Technical Skills: Definitions and Examples

By Indeed Editorial Team

Updated 19 May 2022 | Published 12 June 2021

Updated 19 May 2022

Published 12 June 2021

The Indeed Editorial Team comprises a diverse and talented team of writers, researchers and subject matter experts equipped with Indeed's data and insights to deliver useful tips to help guide your career journey.

Technical skills support your ability to perform efficiently at your job. Although they may take several years to learn, continually upgrading your technical skills over the tenure of your career makes you a more employable professional. Recruiters actively look for these skills in candidates as it tells them what you could contribute to the role and whether it aligns with your career ambitions.

In this article, we discuss what technical skills are, why they are important, examples of technical skills, how to improve them and tips on sharing your technical skills in a resume.

Related: 10 Best Skills to Include on a CV

What are technical skills?

Technical skills are specific abilities, techniques or knowledge you need to master in order to perform a task. They will define whether you are qualified for a certain role. Usually, technical skills are practical. They relate to mechanical, computing or scientific tasks. To perform your technical skills in a job, you will often need to attain a professional certification, such as a university degree or a skills workshop qualification. Depending on the level of expertise you need, technical skills may take from a few months to a few years to learn.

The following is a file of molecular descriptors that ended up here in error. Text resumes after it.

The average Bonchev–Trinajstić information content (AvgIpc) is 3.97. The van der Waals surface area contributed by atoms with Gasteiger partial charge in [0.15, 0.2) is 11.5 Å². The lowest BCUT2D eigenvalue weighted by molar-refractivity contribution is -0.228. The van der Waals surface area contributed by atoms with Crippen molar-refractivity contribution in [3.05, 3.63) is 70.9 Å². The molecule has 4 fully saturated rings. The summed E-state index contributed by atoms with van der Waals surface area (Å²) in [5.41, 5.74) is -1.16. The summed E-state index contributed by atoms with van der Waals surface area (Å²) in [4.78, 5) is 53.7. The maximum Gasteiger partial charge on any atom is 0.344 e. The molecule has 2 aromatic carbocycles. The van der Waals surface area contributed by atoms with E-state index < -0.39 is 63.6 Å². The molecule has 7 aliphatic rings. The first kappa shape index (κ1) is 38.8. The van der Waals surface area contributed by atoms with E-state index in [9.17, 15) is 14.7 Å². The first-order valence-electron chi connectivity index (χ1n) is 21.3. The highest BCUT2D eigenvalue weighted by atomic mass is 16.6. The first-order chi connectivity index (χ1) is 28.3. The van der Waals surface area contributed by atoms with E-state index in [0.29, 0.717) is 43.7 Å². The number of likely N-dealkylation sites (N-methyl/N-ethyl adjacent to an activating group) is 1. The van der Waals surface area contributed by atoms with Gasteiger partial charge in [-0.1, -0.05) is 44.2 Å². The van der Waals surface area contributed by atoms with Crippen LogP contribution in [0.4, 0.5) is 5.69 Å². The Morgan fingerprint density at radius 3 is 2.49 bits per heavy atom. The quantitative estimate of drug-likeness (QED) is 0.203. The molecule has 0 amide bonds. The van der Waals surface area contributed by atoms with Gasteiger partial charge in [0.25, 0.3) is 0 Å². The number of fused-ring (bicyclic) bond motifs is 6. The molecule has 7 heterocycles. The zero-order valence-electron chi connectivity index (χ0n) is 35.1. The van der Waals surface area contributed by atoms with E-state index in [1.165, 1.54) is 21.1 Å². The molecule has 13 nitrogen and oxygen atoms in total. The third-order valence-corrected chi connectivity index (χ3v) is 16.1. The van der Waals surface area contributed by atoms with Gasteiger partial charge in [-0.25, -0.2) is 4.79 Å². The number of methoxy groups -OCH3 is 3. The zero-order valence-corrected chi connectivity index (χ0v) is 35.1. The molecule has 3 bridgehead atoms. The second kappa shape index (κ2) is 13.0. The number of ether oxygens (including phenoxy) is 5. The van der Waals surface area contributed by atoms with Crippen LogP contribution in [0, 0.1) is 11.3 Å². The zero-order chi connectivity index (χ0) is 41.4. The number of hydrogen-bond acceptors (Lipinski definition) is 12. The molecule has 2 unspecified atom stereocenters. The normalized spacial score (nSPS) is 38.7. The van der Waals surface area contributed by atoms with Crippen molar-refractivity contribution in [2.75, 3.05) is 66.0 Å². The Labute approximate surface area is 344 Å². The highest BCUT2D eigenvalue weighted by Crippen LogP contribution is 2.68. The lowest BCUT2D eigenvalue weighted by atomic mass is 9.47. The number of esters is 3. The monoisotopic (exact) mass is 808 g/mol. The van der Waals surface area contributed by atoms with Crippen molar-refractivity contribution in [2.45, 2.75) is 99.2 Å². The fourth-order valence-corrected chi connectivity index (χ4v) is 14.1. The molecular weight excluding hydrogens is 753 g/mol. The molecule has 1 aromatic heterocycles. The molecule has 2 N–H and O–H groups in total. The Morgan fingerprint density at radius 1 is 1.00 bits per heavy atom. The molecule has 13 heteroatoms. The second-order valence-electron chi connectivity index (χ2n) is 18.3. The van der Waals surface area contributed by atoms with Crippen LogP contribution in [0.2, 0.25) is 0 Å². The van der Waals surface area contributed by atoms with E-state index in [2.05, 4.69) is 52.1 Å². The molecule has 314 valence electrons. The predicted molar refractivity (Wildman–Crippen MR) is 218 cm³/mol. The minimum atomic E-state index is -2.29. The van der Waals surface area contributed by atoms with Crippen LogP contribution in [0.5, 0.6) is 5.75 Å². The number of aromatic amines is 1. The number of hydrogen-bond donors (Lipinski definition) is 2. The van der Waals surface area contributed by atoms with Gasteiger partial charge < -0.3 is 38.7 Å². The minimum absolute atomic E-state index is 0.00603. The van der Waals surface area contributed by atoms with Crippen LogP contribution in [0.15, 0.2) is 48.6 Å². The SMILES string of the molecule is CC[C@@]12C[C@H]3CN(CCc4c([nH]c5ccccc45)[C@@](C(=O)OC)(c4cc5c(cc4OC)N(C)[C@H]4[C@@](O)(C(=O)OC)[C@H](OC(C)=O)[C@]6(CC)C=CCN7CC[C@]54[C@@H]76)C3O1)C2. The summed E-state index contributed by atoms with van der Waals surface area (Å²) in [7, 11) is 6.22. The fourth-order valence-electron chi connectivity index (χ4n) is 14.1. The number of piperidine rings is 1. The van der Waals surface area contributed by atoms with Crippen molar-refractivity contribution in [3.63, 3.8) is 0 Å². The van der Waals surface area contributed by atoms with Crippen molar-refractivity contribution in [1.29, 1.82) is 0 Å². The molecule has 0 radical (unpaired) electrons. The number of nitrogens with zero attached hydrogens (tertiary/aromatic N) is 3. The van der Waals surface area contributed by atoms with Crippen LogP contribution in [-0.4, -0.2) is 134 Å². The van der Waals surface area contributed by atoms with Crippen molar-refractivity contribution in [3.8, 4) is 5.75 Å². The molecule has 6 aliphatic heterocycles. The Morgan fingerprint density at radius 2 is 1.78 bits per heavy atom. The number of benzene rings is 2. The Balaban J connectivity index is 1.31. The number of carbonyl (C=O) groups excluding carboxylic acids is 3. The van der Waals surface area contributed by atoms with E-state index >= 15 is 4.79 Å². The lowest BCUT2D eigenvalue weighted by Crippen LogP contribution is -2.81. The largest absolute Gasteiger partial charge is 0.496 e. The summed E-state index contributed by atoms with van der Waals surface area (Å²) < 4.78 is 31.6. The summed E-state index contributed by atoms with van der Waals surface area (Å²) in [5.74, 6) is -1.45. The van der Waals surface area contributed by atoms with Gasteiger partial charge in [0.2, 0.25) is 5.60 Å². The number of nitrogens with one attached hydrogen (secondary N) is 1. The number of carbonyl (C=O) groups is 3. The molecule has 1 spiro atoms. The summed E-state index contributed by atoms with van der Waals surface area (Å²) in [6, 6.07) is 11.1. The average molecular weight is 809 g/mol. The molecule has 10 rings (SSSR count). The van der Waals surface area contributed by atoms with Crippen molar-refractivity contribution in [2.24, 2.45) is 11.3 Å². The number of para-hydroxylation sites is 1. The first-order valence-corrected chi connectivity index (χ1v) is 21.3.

Unlike soft skills, not all technical skills can apply to all situations and jobs. For example, social media skills are specific to the marketing function in an organisation. Thus, the technical skills you choose to develop will largely depend on your career ambitions, personal talents and interests.

Why are technical skills important?

Technical skills are important because they directly inform your ability to carry out the responsibilities of your role. Employers will rely on this expertise to meet their organisational goals. Thus, you need to be confident in your understanding of a certain skill to successfully tackle a challenge or advise a coworker. Feeling that you can adequately perform your job will also increase your job satisfaction. It will allow you to manage your time effectively and empower you to go beyond set expectations. Investing in your technical skills will also support your growth along the corporate ladder.